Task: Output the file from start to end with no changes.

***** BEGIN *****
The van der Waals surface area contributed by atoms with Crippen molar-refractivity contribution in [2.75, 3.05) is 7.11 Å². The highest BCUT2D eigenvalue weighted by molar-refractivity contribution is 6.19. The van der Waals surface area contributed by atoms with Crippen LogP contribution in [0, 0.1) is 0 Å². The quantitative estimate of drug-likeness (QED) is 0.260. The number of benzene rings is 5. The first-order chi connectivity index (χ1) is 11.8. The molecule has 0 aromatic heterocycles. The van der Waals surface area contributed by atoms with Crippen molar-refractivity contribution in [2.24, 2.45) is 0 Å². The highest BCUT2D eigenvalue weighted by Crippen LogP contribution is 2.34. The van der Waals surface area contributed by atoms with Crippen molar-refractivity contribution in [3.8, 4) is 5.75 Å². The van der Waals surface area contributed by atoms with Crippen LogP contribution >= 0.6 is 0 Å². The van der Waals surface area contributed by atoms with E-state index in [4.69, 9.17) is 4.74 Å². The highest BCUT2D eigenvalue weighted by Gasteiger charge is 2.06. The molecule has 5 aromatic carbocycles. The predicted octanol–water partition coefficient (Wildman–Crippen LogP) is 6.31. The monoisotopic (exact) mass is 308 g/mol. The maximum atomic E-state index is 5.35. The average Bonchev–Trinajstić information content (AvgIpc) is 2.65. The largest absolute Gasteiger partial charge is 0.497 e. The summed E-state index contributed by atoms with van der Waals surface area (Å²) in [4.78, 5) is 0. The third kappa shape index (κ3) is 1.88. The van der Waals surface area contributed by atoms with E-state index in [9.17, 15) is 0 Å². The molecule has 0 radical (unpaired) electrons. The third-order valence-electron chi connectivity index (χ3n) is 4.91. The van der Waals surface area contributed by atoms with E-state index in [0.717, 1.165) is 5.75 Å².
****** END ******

The van der Waals surface area contributed by atoms with Crippen molar-refractivity contribution in [2.75, 3.05) is 7.11 Å². The highest BCUT2D eigenvalue weighted by molar-refractivity contribution is 6.19. The van der Waals surface area contributed by atoms with Crippen LogP contribution in [0, 0.1) is 0 Å². The quantitative estimate of drug-likeness (QED) is 0.260. The number of benzene rings is 5. The first-order chi connectivity index (χ1) is 11.8. The molecule has 0 aromatic heterocycles. The van der Waals surface area contributed by atoms with Crippen molar-refractivity contribution in [2.24, 2.45) is 0 Å². The highest BCUT2D eigenvalue weighted by Crippen LogP contribution is 2.34. The van der Waals surface area contributed by atoms with Crippen molar-refractivity contribution in [3.8, 4) is 5.75 Å². The van der Waals surface area contributed by atoms with Crippen LogP contribution >= 0.6 is 0 Å². The van der Waals surface area contributed by atoms with E-state index in [4.69, 9.17) is 4.74 Å². The highest BCUT2D eigenvalue weighted by Gasteiger charge is 2.06. The molecule has 5 aromatic carbocycles. The predicted octanol–water partition coefficient (Wildman–Crippen LogP) is 6.31. The monoisotopic (exact) mass is 308 g/mol. The maximum atomic E-state index is 5.35. The average Bonchev–Trinajstić information content (AvgIpc) is 2.65. The largest absolute Gasteiger partial charge is 0.497 e. The summed E-state index contributed by atoms with van der Waals surface area (Å²) in [4.78, 5) is 0. The third kappa shape index (κ3) is 1.88. The van der Waals surface area contributed by atoms with E-state index in [9.17, 15) is 0 Å². The molecule has 0 radical (unpaired) electrons. The third-order valence-electron chi connectivity index (χ3n) is 4.91. The van der Waals surface area contributed by atoms with E-state index in [0.717, 1.165) is 5.75 Å².